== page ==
Why do I have to pay child support if I have equal parenting time?
Here are some of the reasons why you may be ordered to pay child support even though you have equal parenting time. Arizona Child Support Guidelines are set up to guarantee both parents have sufficient economic resources to meet their child’s needs and to help ensure the child maintains a relatively similar quality of life under both parent’s care.
Difference in Income
The most common reason why child support is ordered in equal parenting time situations is due to a difference in income between the parents. In Arizona, child support is calculated with a standard formula, set forth in the 2022 Arizona Child Support Guidelines. The most important aspect of the calculation with equal parenting time is the income of the parents. If you make significantly more than the other parent, it is likely you will be ordered to pay the other parent child support, even if the parenting time is equal.
Health Insurance Payments
You may be ordered to pay child support despite having equal parenting time and similar incomes if the other parent pays the monthly health insurance premiums for the minor child. In the child support calculation, the parent paying for the child’s health insurance is given credit for the amount they pay for health insurance toward the cost of raising the child.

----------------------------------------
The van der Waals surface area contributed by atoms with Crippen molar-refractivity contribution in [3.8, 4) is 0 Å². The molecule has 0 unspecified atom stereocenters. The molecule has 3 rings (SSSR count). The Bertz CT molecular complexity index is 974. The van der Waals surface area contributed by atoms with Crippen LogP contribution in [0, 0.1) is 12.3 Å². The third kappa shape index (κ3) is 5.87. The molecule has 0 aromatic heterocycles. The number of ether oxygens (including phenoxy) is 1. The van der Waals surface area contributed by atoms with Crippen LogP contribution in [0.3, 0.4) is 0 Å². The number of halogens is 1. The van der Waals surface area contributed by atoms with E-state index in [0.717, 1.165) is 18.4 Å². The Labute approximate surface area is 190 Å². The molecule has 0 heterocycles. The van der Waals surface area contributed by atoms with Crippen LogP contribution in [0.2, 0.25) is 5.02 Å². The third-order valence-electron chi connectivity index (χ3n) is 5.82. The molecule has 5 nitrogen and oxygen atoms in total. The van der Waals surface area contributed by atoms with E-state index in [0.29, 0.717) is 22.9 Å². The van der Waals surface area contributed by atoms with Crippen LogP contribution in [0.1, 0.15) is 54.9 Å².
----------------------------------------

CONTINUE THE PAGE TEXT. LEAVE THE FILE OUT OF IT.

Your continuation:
Another possible reason you might have to pay child support is if one parent is paying more for the educational needs of the minor child. This may include private school tuition, special education expenses, or for other developmental needs for the child. The Court is not required to include these expenses, but often does when the paying parent shows good cause to include them in the support calculation.
You may be ordered to pay child support because the other parent may receive additional credits on the child support worksheet for other caregiving expenses. These credits may include child support payments for a child from another relationship or credit for travel expenses for the child.
Finally, even though the child support worksheet may show that you are not supposed to pay the other party child support, the parties can agree to deviate child support to an agreed upon amount. In order for child support to be deviated, there must be a clear agreement between the parents or have the finding made by a Judge. In both situations, it must be found that a deviation is in the minor child’s best interest.
Child support is always modifiable. If either parent’s circumstances materially change, either party may file to modify child support.